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2. Connect Data Source

If you switch from schema editor to datasources using the toggle in schema tab you should see a visual editor which we’ll use to configure the fields with datasources.

Exclamation marks on left side of fields indicate missing datasource for root field.

You can attach datasource to each individual field and can also re-use the datasource for multiple fields (for performance benefits) in case it has similar configuration.

We will start with attaching datasource to user query.

1. Select field to attach datasource.

2. Click on user field and toggle the defile datasource.

3. Select Datasource type.

Since our upstream services are REST we’ll select REST as datasource type but other kind of datasources can be used.(eg. Internal or Graphql)

You can learn more about it here

4. Enter URL for root field.

We will use the url for our Users service which returns details of an user for given id i.e http://localhost:4000/users/:id.

To dynamically inject the id for every request made, we can use templating syntax and inject id with user supplied argument or we can also use session object.

To avoid typos in template you can use the UI component to automatically create a template for you. You can select from the available argument and object template options from the list generated by input component which is triggered by entering { in input.

To learn more about arguments click here

To learn more about reusing response fields click here

5. Enter datasource name.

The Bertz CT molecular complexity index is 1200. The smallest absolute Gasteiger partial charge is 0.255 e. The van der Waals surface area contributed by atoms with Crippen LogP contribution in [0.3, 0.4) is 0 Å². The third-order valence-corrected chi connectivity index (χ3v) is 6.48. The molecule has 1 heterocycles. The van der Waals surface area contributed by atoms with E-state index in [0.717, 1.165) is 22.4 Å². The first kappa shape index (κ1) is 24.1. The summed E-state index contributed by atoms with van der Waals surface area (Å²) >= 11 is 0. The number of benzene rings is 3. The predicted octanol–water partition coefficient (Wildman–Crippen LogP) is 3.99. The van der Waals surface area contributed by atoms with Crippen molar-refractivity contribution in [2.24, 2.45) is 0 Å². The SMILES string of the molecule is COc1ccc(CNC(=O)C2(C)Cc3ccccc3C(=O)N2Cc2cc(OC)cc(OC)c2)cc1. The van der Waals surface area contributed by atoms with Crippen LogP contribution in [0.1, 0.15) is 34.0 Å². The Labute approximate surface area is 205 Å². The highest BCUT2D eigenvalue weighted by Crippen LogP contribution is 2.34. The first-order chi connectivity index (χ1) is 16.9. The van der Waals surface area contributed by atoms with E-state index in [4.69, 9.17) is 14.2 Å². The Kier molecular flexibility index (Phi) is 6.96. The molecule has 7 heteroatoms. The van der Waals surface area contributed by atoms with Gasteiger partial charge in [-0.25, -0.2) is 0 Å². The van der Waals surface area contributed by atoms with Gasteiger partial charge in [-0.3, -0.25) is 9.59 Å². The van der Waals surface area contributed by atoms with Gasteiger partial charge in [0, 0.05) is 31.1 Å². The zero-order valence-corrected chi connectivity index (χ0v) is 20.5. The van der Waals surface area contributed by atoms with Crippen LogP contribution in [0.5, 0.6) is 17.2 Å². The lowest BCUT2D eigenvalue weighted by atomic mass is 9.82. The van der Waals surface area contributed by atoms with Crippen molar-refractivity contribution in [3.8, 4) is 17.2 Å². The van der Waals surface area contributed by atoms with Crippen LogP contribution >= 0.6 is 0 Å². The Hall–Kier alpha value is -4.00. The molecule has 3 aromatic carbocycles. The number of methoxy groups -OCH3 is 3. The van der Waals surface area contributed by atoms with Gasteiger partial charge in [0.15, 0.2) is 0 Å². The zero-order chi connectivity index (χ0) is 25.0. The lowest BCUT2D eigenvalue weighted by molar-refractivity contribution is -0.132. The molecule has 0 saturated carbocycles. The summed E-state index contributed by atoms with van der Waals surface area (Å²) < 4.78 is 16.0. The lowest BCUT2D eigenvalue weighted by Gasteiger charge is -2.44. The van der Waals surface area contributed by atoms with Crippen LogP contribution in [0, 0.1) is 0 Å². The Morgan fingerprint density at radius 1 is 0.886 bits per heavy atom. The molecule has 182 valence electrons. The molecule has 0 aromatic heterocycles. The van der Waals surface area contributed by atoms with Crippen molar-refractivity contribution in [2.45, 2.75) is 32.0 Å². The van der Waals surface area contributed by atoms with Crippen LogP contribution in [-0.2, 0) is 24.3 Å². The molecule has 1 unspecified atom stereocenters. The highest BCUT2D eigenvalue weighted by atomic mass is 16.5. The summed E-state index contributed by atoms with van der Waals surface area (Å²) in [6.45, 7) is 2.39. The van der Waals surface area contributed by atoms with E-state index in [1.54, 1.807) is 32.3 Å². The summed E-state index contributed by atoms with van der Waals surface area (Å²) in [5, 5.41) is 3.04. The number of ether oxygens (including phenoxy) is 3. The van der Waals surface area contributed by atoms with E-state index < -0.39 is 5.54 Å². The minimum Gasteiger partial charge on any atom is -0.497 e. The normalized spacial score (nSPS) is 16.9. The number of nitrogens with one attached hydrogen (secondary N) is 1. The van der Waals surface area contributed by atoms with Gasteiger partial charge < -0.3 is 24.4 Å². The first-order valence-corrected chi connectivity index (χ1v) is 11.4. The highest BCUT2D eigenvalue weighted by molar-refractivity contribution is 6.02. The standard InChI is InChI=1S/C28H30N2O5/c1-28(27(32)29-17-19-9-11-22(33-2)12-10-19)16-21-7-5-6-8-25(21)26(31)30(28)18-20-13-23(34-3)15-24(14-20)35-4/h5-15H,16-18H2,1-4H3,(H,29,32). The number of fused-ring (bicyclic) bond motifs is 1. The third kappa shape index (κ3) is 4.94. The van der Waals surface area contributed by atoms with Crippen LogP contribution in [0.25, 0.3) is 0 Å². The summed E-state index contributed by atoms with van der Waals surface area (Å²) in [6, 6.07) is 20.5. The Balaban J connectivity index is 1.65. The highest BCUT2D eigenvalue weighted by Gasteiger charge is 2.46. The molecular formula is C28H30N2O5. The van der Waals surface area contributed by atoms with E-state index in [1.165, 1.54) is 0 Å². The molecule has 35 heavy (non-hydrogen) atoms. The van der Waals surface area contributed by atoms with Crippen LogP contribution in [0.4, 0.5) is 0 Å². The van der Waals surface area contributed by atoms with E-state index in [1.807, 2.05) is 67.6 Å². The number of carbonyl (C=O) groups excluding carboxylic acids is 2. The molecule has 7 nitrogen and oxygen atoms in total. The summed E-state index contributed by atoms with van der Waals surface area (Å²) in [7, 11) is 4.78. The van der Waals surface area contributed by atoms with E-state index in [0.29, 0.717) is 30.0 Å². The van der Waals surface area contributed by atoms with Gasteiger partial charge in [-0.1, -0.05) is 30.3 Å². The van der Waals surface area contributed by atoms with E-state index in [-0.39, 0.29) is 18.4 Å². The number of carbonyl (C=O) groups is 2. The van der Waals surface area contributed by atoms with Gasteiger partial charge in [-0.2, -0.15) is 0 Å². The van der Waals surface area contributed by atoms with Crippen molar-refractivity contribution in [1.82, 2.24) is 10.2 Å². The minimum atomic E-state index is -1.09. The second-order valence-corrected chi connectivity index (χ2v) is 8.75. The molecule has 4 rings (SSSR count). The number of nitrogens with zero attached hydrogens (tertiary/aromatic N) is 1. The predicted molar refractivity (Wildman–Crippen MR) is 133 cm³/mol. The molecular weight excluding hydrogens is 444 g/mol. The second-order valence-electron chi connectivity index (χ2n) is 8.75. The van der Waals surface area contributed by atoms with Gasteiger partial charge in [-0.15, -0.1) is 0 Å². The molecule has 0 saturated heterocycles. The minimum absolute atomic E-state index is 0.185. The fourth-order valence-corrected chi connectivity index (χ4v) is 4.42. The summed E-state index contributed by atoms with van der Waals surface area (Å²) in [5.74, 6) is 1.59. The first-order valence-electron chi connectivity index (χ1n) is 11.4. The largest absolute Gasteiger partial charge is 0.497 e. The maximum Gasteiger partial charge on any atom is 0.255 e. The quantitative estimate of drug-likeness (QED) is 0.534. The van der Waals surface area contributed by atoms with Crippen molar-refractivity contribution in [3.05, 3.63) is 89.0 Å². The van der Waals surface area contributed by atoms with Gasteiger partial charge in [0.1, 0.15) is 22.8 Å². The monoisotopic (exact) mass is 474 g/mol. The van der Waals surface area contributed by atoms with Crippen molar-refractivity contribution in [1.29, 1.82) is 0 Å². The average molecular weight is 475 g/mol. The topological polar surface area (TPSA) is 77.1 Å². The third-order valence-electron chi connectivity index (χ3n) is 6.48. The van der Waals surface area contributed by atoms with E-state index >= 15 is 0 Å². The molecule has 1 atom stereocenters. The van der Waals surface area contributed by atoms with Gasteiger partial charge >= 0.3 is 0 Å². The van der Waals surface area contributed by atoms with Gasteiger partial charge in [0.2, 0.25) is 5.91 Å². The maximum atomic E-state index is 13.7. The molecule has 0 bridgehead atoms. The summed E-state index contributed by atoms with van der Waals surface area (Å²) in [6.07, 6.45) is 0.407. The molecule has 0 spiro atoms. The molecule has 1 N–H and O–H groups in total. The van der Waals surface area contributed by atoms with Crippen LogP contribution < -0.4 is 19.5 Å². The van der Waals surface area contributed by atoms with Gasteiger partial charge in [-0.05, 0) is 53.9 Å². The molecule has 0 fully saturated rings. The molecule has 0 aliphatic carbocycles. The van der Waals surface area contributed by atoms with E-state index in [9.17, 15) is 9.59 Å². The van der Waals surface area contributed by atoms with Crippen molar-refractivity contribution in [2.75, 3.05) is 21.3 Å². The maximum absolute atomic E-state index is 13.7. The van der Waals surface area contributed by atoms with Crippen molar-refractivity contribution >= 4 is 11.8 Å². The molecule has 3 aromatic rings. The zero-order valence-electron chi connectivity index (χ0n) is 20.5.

Enter a unique datasource name your configuration to reuse it in the future. We will name this as getUserById for the given example

6. Select HTTP method for the URL.

You can select the HTTP method for your upstream url. Which should be GET in our case.

7. Add headers (Optional)

If you upstream expects headers, you can supply them using this.

You can also use templating syntax here to reuse request headers.

8. Select field mapping

Keep the field mapping disabled by default.

You can use field mapping to map the API response with your schema.

You can learn more about field mapping here

9. Update Configuration

Click on ‘Update Field and Data Source’

It is important to update datasource configuration before updating the API in order to reflect the changes in your api definition.

10. Update API and Test

Click Update the API.

You can now query your UDG api of user using the playground the API designer

query getUser {
  user(id:"1"){
    username
    id
    reviews {
      id
      text
      user {
        id
      }
      
    }
  }
}

The above query should return the response as follows

{
  "data": {
    "user": {
      "username": "John Doe",
      "id": "1",
      "reviews": null
    }
  }
}

Challenge

  1. Try to resolve reviews field on type Users
  2. Try to resolve users field on type Reviews

As you can see our query resolved for user details but returns null for reviews.

This happens because we haven’t defined datasource on field level for reviews on type User.

Notes
- For reviews field on type User
- - Description :: get reviews by userId
- - URL :: http://localhost:4001/reviews/:userId
- - Method :: GET

- For users field on type Review
- - Description :: get user details by Id
- - URL :: http://localhost:4000/users/:userId
- - Method :: GET

- You can reuse response filed using templating syntax example `{{.object.id}}`

Note

You can find the solution for the challenge in the above video.


Now that we have linked datasources for our queries, let’s see how we can do the same for mutations in the next section.